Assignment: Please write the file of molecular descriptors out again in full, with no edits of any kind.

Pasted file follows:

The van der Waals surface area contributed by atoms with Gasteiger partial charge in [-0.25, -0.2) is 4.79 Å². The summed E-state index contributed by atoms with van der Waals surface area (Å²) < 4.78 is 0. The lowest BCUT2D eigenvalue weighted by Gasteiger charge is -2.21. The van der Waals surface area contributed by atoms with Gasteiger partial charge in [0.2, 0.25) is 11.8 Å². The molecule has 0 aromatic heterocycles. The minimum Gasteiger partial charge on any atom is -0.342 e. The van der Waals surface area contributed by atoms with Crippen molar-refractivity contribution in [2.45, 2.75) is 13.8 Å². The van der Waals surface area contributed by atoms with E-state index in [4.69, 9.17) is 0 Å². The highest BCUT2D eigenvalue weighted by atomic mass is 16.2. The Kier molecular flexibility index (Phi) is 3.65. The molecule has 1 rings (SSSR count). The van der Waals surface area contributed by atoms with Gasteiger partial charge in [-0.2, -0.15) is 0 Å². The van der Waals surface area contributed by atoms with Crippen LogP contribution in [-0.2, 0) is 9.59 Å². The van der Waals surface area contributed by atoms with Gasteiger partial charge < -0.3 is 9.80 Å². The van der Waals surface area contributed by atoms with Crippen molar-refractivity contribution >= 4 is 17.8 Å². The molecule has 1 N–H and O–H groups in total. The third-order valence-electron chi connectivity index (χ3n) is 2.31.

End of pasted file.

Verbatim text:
The van der Waals surface area contributed by atoms with Gasteiger partial charge in [-0.25, -0.2) is 4.79 Å². The summed E-state index contributed by atoms with van der Waals surface area (Å²) < 4.78 is 0. The lowest BCUT2D eigenvalue weighted by Gasteiger charge is -2.21. The van der Waals surface area contributed by atoms with Gasteiger partial charge in [0.2, 0.25) is 11.8 Å². The molecule has 0 aromatic heterocycles. The minimum Gasteiger partial charge on any atom is -0.342 e. The van der Waals surface area contributed by atoms with Crippen molar-refractivity contribution in [2.45, 2.75) is 13.8 Å². The van der Waals surface area contributed by atoms with E-state index in [4.69, 9.17) is 0 Å². The highest BCUT2D eigenvalue weighted by atomic mass is 16.2. The Kier molecular flexibility index (Phi) is 3.65. The molecule has 1 rings (SSSR count). The van der Waals surface area contributed by atoms with Gasteiger partial charge in [-0.2, -0.15) is 0 Å². The van der Waals surface area contributed by atoms with Crippen LogP contribution in [-0.2, 0) is 9.59 Å². The van der Waals surface area contributed by atoms with Gasteiger partial charge < -0.3 is 9.80 Å². The van der Waals surface area contributed by atoms with Crippen molar-refractivity contribution >= 4 is 17.8 Å². The molecule has 1 N–H and O–H groups in total. The third-order valence-electron chi connectivity index (χ3n) is 2.31.